Ovulation is seldom accompanied by major difficulties or complications. Most common is probably pain, which can vary a great deal among different women. Up to 20% of all women experience anything from some type of barely noticeable sensations to pain in connection with ovulation. Another way of referring to this pain is mittelschmertz or ovulation pain.
Many women are familiar with the feeling of mittelschmerz. There are differences between various women as to how the pain is experienced. Some experience short-term pains or cramps which are hardly noticeable, while others experience more noticeable pain which can continue for a couple of days.
The pain is felt primarily in the lower part of the abdomen and pelvis. It appears approximately half-way through the menstrual cycle. The pain emerges suddenly, and under normal conditions disappears within a couple of hours. The length of the pain can vary from so little as a couple of minutes, up to several days.
In order to ascertain if it is mittelschmertz, it is often sufficient evidence that the pain occurs in the middle of the woman’s cycle. Sometimes an examination of the pelvis can be carried out to achieve a more certain diagnosis. If an examination does not exhibit any discrepancies and the feelings of pain are present in the middle of the woman’s cycle, it is ovulation pain. When the pain is more marked or longer-lasting, one may conduct an ultrasound examination of the abdomen, in order to dismiss other causes. The pain can be misdiagnosed as inflammation of the appendix.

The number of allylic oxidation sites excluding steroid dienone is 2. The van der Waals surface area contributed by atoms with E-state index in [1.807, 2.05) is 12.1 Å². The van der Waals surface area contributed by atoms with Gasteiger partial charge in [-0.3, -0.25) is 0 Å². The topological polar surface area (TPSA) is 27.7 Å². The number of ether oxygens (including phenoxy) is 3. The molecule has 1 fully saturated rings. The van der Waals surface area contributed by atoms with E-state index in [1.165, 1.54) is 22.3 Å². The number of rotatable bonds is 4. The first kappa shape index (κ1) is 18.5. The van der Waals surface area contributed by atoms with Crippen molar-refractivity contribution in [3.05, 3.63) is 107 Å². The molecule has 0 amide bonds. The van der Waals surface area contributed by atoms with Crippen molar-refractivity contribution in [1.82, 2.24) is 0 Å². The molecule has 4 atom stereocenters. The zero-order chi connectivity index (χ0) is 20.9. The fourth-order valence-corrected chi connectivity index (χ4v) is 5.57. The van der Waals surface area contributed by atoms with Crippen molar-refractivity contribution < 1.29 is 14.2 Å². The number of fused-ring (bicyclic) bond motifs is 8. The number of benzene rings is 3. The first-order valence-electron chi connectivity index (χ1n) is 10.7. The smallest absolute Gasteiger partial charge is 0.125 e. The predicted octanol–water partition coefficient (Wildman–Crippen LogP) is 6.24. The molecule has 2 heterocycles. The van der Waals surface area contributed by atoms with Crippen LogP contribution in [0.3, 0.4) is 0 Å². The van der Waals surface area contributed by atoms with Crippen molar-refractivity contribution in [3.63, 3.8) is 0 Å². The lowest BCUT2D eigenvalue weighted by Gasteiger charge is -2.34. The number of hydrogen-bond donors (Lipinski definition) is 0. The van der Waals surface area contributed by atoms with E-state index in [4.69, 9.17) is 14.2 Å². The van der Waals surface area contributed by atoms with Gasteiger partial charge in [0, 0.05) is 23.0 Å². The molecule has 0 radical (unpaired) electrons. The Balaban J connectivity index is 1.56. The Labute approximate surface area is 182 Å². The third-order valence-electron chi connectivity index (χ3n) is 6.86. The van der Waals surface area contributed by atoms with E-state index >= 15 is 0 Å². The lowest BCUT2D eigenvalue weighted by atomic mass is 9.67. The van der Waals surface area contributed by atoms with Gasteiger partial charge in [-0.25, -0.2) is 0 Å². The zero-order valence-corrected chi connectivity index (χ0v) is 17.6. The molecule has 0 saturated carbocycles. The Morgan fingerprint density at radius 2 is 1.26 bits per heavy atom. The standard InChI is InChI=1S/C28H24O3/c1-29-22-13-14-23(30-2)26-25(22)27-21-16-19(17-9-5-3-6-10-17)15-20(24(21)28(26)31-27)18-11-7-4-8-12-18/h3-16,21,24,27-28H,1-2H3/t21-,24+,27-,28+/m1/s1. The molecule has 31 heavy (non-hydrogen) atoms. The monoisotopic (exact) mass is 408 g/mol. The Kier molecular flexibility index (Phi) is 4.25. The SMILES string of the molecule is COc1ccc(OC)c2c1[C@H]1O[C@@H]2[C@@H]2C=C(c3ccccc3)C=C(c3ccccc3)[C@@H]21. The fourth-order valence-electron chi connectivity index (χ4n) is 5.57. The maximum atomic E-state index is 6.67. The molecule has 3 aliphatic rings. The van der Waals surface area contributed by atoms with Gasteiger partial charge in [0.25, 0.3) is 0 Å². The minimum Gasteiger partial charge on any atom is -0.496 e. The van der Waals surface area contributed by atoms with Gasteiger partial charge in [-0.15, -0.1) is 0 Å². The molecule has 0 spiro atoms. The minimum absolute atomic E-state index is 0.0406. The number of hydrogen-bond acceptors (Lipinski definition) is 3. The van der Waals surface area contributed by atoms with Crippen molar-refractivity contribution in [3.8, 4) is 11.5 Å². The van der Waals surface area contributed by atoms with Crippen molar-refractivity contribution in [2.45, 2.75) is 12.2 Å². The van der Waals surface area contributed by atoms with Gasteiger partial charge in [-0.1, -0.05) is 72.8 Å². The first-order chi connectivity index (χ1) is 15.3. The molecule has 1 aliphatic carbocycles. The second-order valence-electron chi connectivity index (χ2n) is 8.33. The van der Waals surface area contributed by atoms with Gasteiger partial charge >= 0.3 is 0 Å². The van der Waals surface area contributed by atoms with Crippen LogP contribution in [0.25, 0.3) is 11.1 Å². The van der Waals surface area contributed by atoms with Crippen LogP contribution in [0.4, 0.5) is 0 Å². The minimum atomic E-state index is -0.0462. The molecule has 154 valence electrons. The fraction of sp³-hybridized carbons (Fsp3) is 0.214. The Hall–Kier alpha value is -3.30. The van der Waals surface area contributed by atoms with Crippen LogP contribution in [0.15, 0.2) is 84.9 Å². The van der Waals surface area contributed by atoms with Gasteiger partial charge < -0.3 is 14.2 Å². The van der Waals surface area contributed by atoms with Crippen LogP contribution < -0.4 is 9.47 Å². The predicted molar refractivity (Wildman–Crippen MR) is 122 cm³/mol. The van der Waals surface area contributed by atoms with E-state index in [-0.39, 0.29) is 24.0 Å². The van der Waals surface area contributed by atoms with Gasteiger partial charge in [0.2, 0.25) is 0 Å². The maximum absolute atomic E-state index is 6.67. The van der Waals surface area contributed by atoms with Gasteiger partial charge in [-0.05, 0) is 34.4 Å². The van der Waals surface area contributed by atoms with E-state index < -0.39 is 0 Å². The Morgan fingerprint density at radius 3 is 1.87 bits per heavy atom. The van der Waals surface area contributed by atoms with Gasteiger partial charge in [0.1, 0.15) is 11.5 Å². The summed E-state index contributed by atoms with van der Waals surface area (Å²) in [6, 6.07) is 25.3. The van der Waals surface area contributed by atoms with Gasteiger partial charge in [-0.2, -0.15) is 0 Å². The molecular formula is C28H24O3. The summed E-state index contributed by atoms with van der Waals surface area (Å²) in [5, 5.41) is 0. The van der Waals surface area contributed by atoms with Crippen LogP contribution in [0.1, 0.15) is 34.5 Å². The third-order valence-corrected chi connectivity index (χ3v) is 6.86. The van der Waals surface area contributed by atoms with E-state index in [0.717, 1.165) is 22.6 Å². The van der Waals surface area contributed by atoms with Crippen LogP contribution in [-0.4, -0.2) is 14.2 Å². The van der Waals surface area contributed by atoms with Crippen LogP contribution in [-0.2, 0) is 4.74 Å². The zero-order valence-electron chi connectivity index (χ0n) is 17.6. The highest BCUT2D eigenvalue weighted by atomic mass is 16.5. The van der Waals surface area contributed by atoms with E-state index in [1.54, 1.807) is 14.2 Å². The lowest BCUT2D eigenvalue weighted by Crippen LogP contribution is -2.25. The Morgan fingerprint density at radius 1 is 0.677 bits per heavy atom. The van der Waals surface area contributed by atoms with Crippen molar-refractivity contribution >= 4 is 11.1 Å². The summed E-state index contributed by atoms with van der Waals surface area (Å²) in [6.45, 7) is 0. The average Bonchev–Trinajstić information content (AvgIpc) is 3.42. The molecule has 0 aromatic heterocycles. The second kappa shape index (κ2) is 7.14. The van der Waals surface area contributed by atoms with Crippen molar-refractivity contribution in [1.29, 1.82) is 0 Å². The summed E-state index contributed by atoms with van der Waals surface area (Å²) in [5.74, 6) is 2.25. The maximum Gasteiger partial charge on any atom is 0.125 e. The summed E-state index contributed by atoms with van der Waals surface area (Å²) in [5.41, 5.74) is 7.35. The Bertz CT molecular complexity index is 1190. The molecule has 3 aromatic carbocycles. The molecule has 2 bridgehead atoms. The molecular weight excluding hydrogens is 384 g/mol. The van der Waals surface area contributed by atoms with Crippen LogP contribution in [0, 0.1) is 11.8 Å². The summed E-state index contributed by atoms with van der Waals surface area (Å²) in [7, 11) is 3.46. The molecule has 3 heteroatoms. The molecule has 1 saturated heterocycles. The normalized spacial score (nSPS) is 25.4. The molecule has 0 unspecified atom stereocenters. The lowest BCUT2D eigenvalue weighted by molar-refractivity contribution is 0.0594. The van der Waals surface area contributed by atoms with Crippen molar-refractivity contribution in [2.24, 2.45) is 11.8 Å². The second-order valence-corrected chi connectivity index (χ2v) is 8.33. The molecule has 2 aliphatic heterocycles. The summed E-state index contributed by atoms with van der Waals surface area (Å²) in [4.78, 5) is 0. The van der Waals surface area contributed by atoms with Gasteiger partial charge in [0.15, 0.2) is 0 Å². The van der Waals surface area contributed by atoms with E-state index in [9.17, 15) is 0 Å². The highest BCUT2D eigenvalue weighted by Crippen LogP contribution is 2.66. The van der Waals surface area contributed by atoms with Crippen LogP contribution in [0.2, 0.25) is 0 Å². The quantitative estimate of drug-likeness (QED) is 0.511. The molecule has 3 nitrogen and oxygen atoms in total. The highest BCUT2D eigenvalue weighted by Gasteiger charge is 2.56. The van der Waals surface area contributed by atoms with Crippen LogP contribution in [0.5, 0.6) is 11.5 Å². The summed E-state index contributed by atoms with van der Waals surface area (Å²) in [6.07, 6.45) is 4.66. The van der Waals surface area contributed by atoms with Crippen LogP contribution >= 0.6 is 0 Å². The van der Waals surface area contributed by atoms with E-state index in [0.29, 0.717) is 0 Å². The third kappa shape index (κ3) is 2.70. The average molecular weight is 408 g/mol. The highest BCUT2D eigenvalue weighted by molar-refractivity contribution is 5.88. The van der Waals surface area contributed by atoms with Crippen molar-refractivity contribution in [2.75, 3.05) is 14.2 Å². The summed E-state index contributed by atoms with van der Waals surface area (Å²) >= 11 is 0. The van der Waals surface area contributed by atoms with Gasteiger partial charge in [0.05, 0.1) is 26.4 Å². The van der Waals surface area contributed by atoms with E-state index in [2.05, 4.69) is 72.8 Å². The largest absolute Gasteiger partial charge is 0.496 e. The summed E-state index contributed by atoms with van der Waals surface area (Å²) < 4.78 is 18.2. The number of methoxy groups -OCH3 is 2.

Why you experience pain
There are several reasons why a woman may be affected by ovulation pain:
- Ovarian follicles or egg follicles can swell in the ovaries prior to ovulation. While only one or two eggs mature and are released, a number of ovarian follicles may grow during the follicular phase of the menstrual cycle. The swelling may cause pain in both sides of the abdomen
- Ovarian wall rupture. This occurs when the ovaries does not have any openings. The egg then breaks through the wall of the ovaries. When this occurs, the egg release (ovulation) can be painful
- The fallopian tubes contract. Contraction of the fallopian tubes after ovulation can cause pain
- Pain may arise by smooth muscle cell contractions. The pain can be related to the contraction of the smooth muscle cells and their ligaments within the ovary
- A potential cause of pain is irritation. During ovulation, blood and other fluids are released from the ruptured egg follicle. This may cause irritation of the abdominal lining
Is the pain dangerous?
The pain which accompanies ovulation is not dangerous, nor is it a sign of sickness. There is no need for treatment, however, to ease the pain, one can use painkillers.